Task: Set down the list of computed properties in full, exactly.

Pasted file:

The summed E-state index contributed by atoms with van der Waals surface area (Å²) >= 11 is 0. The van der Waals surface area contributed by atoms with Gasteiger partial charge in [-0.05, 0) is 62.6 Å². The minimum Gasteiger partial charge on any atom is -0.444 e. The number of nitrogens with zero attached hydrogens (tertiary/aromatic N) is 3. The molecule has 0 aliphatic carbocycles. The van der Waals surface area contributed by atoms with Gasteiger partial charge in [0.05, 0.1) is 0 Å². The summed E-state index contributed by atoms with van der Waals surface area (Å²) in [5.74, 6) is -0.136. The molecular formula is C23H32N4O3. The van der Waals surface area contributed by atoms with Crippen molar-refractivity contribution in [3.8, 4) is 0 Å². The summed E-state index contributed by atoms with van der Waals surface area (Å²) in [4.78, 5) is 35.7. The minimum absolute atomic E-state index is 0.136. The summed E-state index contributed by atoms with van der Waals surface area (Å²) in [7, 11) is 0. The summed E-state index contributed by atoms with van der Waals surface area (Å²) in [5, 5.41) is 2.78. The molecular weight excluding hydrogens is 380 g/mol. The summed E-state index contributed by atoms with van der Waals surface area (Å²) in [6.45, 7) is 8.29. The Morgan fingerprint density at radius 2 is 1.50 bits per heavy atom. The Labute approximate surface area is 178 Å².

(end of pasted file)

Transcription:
The summed E-state index contributed by atoms with van der Waals surface area (Å²) >= 11 is 0. The van der Waals surface area contributed by atoms with Gasteiger partial charge in [-0.05, 0) is 62.6 Å². The minimum Gasteiger partial charge on any atom is -0.444 e. The number of nitrogens with zero attached hydrogens (tertiary/aromatic N) is 3. The molecule has 0 aliphatic carbocycles. The van der Waals surface area contributed by atoms with Gasteiger partial charge in [0.05, 0.1) is 0 Å². The summed E-state index contributed by atoms with van der Waals surface area (Å²) in [5.74, 6) is -0.136. The molecular formula is C23H32N4O3. The van der Waals surface area contributed by atoms with Crippen molar-refractivity contribution in [3.8, 4) is 0 Å². The summed E-state index contributed by atoms with van der Waals surface area (Å²) in [4.78, 5) is 35.7. The minimum absolute atomic E-state index is 0.136. The summed E-state index contributed by atoms with van der Waals surface area (Å²) in [7, 11) is 0. The summed E-state index contributed by atoms with van der Waals surface area (Å²) in [5, 5.41) is 2.78. The molecular weight excluding hydrogens is 380 g/mol. The summed E-state index contributed by atoms with van der Waals surface area (Å²) in [6.45, 7) is 8.29. The Morgan fingerprint density at radius 2 is 1.50 bits per heavy atom. The Labute approximate surface area is 178 Å².